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Tnar praises are without reason lavished on the dead, and that the honours due only to excellence are paid to antiquity, is a complaint likely to be always continued by those, who, being able to add nothing to truth, hope for eminence from the heresies of paradox; or those, who, being forced by disappointment upon consolatory expedients, are willing to hope from posterity what the present age refuses, and flatter themselves that the regard which is yet denied by envy, will be at last bestowed by time.

Antiquity, like every other quality that attracts the notice of mankind, has undoubtedly votaries that reverence it, not from reason, but from prejudice. Some seem to admire indiscriminately whatever has been long preserved, without considering that time has sometimes co- operated with chance; all perhaps are more willing to honourpast than present excellence; and themind contemplates genius through the shades of age, as the eye surveys the sun through artificial opacity. The great contention of criticism is to find the faults of the moderns, and the beauties of the ancients. While anauthor is yet living, we estimate his powers by his worst performance; and when he is dead, we rate them by his best.

To works, however, of which the excellence is not absolute and definite, but gradual and comparative; to works, not raised upon principles demonstrative and scientific, but appealingwholly to observation and experience, no other test can be applied than leélvgtll of duration and continuance of esteem. hat mankind have long possessed they have often examined and compared, and if they persist to value the possession, it is because frequent comparisons have confirmed opinion in its favour. As among the works of naturlno man can properly call a river deep, or a mountain high, without the knowledge of many mountains, and many rivers ; so, in the productions of genius, nothing can be styled excellent till it has been compared with other works of the same kind. Demonstration immediately displays its power, and has nothing to hope or fear from the flux of years; but works tentative and experimental must be estimated by their proportion to the general and collective ability of man, as it is discovered in a long succession of endeavours. Of the first building that was raised, it might be with certainty determined that it was round or square; but whether it was spacious or lofty must have been referred to time. The Pythagorean scale of numbers was at once discovered to be perfect; but the poems of Homer we et know not to transcend the common limits of human intelligence, but by remarking, that nation after nation, and century after century, has been able to do little morevthan transpose his incidents, new name his characters, and paraphrase his sentiments.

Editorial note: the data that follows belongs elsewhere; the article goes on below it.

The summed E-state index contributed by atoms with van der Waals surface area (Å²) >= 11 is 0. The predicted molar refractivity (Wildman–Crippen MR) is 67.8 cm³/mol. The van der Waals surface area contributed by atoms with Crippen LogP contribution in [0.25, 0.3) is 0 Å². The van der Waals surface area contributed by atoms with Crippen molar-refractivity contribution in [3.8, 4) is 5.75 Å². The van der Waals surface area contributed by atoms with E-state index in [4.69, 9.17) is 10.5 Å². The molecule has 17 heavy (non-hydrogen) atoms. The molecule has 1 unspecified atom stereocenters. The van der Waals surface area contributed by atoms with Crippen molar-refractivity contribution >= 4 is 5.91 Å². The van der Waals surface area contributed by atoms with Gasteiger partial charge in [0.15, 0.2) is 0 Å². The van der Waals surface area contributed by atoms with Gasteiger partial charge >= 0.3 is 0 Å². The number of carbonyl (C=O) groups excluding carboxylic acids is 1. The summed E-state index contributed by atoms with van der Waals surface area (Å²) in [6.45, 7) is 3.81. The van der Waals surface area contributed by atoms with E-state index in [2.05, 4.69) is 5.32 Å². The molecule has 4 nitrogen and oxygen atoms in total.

The reverence due to writings that have long subsisted, arises therefore, not from any credulous confidence in the superior wisdom of past ages, or gloomy persuasion of the de eneracy of mankind, but is the consequence of acknowledged andindubitablepositipns,.th.mt whathas beenlong

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est known hasbeen most considered, and what is most considered is best understood.

The poet, of whose works I have undertaken the revision, may mow be in to assume the dignity of an ancient, and cfiiim the privilege of established fame and prescriptive vencration. He has long outlived his century, the term commonly fixed as the test of literary merit. Whatever advantages he might once derive from personal allusions, local customs, or temporary opinions, have for many years been lost; and every topilo of !1;6l‘l'llIé8Di71O{&.Xl(J:g0 (f, sorrow, which the mo es o arti cia ' e or ed him, now onl obscure the scenes which they once illuminatedi The effects of favour and com petition are at an end; the tradition of his friendships and his enmities has perished ;his works support no opinion with arguments, nor supply anyzfaction with invectives; they can neither indulge vanity, nor gratify malignity; but are read without any other reason than the desire of pleasure, and are therefore praised only as pleasure is obtained; fit, thus unlassisted by interest or passion, they

ve passe through variations of taste and changes of manners, and, as they devolved fromone generation to another, have received new honours at every transmission.

But because human judgment, though it be grfiaiipizlzllly gaiiaing upcgn certairfity, riileyer becomes in a e; an appro ation, t ong ong continued, may yet be only the approbation of prejudice or fashion; it is proper to inquire, by what pegulkiearitiis off excelleriiqf Shakspeare has gained an pt t e avour 0 is countr en.

Nothing can please many, and pmse long, but {list representatiqps £11; generalfnatureé Particu

ar manners can e own to ew, an there ore few only can judge how nearly they are copied. The (gage, combinations of faziciful invention may e ig t awhile, by that nove t of which the common satiety of life sends us quest; but the pleasures of sudden wonder are soon exhaust? and the mind canonly repose on the stability

trut i.

Shakespeare is above all writers, at least aboveall modern writers, the poet of nature; the poet that holds 115) to his readers a faithful mirror of manners an of life. His characters are not modified by the customs of particular places, unpractised by the rest of the world; by the pecu